To be honest with you, I was going a little stir-crazy. ... I was counseling with some [minor league] teams on operations and the food and beverage side. ... There are only so many spreadsheets and budgets that you can look at for other teams.
Q: What was it like getting the team ready on such a quick deadline?
A: It was more of a challenge than I anticipated. Nothing had been done. The phone number that the team had had for previous years wasn't rolled over. So, we had no phone number.
I had to redo the website. Our coach [Matt Gedman, who also coached the Suns in 2019] signed his deal a couple of days after I did mine. ... The standard stuff that would have been done previously, like ordering bats, having enough jerseys, all of that had to be expedited.
We're the city's fireworks show on July 4. Trying to find a fireworks company to come out and do a fireworks show in May for July 4 was a daunting task.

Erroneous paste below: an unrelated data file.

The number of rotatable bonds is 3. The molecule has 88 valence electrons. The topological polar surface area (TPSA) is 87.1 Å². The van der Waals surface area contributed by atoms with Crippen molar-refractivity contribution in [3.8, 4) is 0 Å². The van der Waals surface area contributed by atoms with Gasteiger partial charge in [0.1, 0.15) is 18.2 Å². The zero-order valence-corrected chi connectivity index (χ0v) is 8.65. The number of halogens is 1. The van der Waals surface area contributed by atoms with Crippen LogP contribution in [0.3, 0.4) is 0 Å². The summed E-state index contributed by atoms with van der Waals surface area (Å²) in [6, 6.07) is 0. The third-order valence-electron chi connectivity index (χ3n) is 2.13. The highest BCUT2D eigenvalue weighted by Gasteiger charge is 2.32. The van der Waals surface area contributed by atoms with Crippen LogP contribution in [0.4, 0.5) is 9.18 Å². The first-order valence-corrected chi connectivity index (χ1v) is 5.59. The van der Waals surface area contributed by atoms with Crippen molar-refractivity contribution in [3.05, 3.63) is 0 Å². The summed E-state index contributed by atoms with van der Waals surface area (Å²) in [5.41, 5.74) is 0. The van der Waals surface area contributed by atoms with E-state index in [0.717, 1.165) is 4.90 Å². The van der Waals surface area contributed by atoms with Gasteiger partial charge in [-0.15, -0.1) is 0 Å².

The fans that are there at every game, that have been there since they were knee-high, they really helped out. They came and introduced themselves and asked what they could do to help. I relied heavily on them to introduce me to the local culture.
Luckily, we had a former intern who wasn't doing anything, and she loves the Suns and she came on board to help me out on more of a full-time, regular basis because I'm it. There's no marketing department. It's just me. Me and the coach [the Suns have a three-member coaching staff].
Q: That's unusual, even for your league, isn't it?
A: It's very unusual. We only had three host families lined up (the Suns' players stay with families in the area during the season). That's three beds, and I needed 26, approximately. So, that was one of my first tasks — to go out into the community and reestablish those families for these players to come in from out of the area. Knock on wood, we made it.
We've had a lot of very open-hearted and open-minded citizens that have come in to help me out to various degrees. It just proves the point that Pittsfield is really a very baseball-oriented community. They love their baseball and they want to see it successful. Like everyone else, people have been starving for something to do.